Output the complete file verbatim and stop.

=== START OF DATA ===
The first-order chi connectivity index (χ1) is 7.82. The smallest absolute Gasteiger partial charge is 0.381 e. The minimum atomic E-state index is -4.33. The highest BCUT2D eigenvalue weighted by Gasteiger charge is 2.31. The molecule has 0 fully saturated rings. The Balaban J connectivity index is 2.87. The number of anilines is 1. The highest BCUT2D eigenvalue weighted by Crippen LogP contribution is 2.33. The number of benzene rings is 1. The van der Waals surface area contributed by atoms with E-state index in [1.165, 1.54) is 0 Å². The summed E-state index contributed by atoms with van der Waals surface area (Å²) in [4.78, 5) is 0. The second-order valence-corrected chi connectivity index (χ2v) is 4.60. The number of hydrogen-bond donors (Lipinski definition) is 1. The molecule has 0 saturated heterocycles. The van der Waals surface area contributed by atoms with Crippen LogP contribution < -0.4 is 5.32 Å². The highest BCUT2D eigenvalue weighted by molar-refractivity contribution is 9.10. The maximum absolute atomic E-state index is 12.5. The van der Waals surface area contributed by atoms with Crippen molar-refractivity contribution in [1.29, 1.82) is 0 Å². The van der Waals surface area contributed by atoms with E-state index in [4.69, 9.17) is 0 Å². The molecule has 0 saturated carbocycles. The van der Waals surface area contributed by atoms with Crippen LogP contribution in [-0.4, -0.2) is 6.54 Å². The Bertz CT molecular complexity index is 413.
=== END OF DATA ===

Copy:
The first-order chi connectivity index (χ1) is 7.82. The smallest absolute Gasteiger partial charge is 0.381 e. The minimum atomic E-state index is -4.33. The highest BCUT2D eigenvalue weighted by Gasteiger charge is 2.31. The molecule has 0 fully saturated rings. The Balaban J connectivity index is 2.87. The number of anilines is 1. The highest BCUT2D eigenvalue weighted by Crippen LogP contribution is 2.33. The number of benzene rings is 1. The van der Waals surface area contributed by atoms with E-state index in [1.165, 1.54) is 0 Å². The summed E-state index contributed by atoms with van der Waals surface area (Å²) in [4.78, 5) is 0. The second-order valence-corrected chi connectivity index (χ2v) is 4.60. The number of hydrogen-bond donors (Lipinski definition) is 1. The molecule has 0 saturated heterocycles. The van der Waals surface area contributed by atoms with Crippen LogP contribution < -0.4 is 5.32 Å². The highest BCUT2D eigenvalue weighted by molar-refractivity contribution is 9.10. The maximum absolute atomic E-state index is 12.5. The van der Waals surface area contributed by atoms with Crippen molar-refractivity contribution in [1.29, 1.82) is 0 Å². The van der Waals surface area contributed by atoms with E-state index in [4.69, 9.17) is 0 Å². The molecule has 0 saturated carbocycles. The van der Waals surface area contributed by atoms with Crippen LogP contribution in [-0.4, -0.2) is 6.54 Å². The Bertz CT molecular complexity index is 413.